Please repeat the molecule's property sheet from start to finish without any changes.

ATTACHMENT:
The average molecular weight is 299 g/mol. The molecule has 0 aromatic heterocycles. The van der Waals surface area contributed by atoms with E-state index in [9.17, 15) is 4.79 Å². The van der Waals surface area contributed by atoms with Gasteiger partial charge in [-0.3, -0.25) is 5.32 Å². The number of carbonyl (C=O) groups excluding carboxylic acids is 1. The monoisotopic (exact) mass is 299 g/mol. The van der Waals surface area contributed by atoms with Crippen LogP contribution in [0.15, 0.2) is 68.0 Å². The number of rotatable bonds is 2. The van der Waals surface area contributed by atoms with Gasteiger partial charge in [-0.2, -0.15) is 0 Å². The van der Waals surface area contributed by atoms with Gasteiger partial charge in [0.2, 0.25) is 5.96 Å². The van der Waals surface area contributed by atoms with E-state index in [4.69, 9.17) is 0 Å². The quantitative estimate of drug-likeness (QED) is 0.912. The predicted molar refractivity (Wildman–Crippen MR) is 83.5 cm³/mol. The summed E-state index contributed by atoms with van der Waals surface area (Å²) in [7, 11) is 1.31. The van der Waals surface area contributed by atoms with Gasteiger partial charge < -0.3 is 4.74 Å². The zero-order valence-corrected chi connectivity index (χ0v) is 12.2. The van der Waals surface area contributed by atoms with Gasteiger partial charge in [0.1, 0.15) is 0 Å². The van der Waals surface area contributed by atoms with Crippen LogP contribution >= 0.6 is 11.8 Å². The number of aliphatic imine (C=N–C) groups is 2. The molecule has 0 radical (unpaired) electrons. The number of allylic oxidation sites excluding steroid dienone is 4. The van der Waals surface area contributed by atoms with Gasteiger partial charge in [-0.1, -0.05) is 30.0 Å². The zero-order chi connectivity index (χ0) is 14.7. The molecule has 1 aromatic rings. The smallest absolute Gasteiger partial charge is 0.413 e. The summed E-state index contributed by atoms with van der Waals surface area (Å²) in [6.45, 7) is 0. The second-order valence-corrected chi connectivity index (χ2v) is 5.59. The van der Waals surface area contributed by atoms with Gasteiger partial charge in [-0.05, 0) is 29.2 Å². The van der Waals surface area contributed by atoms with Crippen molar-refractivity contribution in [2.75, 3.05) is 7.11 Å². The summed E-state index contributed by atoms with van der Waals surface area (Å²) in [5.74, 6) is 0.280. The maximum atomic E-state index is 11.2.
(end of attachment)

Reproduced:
The average molecular weight is 299 g/mol. The molecule has 0 aromatic heterocycles. The van der Waals surface area contributed by atoms with E-state index in [9.17, 15) is 4.79 Å². The van der Waals surface area contributed by atoms with Gasteiger partial charge in [-0.3, -0.25) is 5.32 Å². The number of carbonyl (C=O) groups excluding carboxylic acids is 1. The monoisotopic (exact) mass is 299 g/mol. The van der Waals surface area contributed by atoms with Crippen LogP contribution in [0.15, 0.2) is 68.0 Å². The number of rotatable bonds is 2. The van der Waals surface area contributed by atoms with Gasteiger partial charge in [-0.2, -0.15) is 0 Å². The van der Waals surface area contributed by atoms with Gasteiger partial charge in [0.2, 0.25) is 5.96 Å². The van der Waals surface area contributed by atoms with E-state index in [4.69, 9.17) is 0 Å². The quantitative estimate of drug-likeness (QED) is 0.912. The predicted molar refractivity (Wildman–Crippen MR) is 83.5 cm³/mol. The summed E-state index contributed by atoms with van der Waals surface area (Å²) in [7, 11) is 1.31. The van der Waals surface area contributed by atoms with Gasteiger partial charge < -0.3 is 4.74 Å². The zero-order valence-corrected chi connectivity index (χ0v) is 12.2. The van der Waals surface area contributed by atoms with Gasteiger partial charge in [0.1, 0.15) is 0 Å². The van der Waals surface area contributed by atoms with Crippen LogP contribution >= 0.6 is 11.8 Å². The number of aliphatic imine (C=N–C) groups is 2. The molecule has 0 radical (unpaired) electrons. The number of allylic oxidation sites excluding steroid dienone is 4. The van der Waals surface area contributed by atoms with Gasteiger partial charge in [-0.1, -0.05) is 30.0 Å². The zero-order chi connectivity index (χ0) is 14.7. The molecule has 1 aromatic rings. The smallest absolute Gasteiger partial charge is 0.413 e. The summed E-state index contributed by atoms with van der Waals surface area (Å²) in [6.45, 7) is 0. The second-order valence-corrected chi connectivity index (χ2v) is 5.59. The van der Waals surface area contributed by atoms with Gasteiger partial charge in [-0.05, 0) is 29.2 Å². The van der Waals surface area contributed by atoms with Crippen molar-refractivity contribution in [2.75, 3.05) is 7.11 Å². The summed E-state index contributed by atoms with van der Waals surface area (Å²) in [5.74, 6) is 0.280. The maximum atomic E-state index is 11.2.